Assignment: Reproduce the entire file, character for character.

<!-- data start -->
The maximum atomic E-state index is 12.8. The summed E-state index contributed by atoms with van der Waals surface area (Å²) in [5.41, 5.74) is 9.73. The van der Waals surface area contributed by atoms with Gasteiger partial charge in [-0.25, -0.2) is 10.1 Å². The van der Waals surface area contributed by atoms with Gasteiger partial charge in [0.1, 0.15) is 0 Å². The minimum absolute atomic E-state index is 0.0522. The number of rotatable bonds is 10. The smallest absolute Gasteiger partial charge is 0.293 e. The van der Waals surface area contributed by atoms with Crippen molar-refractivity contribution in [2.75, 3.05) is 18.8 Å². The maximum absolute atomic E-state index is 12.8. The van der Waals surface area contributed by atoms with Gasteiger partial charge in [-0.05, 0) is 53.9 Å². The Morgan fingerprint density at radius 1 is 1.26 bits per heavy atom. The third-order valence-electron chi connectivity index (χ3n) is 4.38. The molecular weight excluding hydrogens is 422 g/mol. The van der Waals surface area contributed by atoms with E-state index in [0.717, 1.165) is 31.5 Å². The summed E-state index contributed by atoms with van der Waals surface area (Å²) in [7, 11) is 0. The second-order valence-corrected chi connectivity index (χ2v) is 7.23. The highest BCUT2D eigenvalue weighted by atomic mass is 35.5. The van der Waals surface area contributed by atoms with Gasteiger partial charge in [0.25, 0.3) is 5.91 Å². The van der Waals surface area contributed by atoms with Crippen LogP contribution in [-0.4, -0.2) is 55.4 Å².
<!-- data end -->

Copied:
The maximum atomic E-state index is 12.8. The summed E-state index contributed by atoms with van der Waals surface area (Å²) in [5.41, 5.74) is 9.73. The van der Waals surface area contributed by atoms with Gasteiger partial charge in [-0.25, -0.2) is 10.1 Å². The van der Waals surface area contributed by atoms with Gasteiger partial charge in [0.1, 0.15) is 0 Å². The minimum absolute atomic E-state index is 0.0522. The number of rotatable bonds is 10. The smallest absolute Gasteiger partial charge is 0.293 e. The van der Waals surface area contributed by atoms with Crippen molar-refractivity contribution in [2.75, 3.05) is 18.8 Å². The maximum absolute atomic E-state index is 12.8. The van der Waals surface area contributed by atoms with Gasteiger partial charge in [-0.05, 0) is 53.9 Å². The Morgan fingerprint density at radius 1 is 1.26 bits per heavy atom. The third-order valence-electron chi connectivity index (χ3n) is 4.38. The molecular weight excluding hydrogens is 422 g/mol. The van der Waals surface area contributed by atoms with E-state index in [0.717, 1.165) is 31.5 Å². The summed E-state index contributed by atoms with van der Waals surface area (Å²) in [7, 11) is 0. The second-order valence-corrected chi connectivity index (χ2v) is 7.23. The highest BCUT2D eigenvalue weighted by atomic mass is 35.5. The van der Waals surface area contributed by atoms with Gasteiger partial charge in [0.25, 0.3) is 5.91 Å². The van der Waals surface area contributed by atoms with Crippen LogP contribution in [-0.4, -0.2) is 55.4 Å².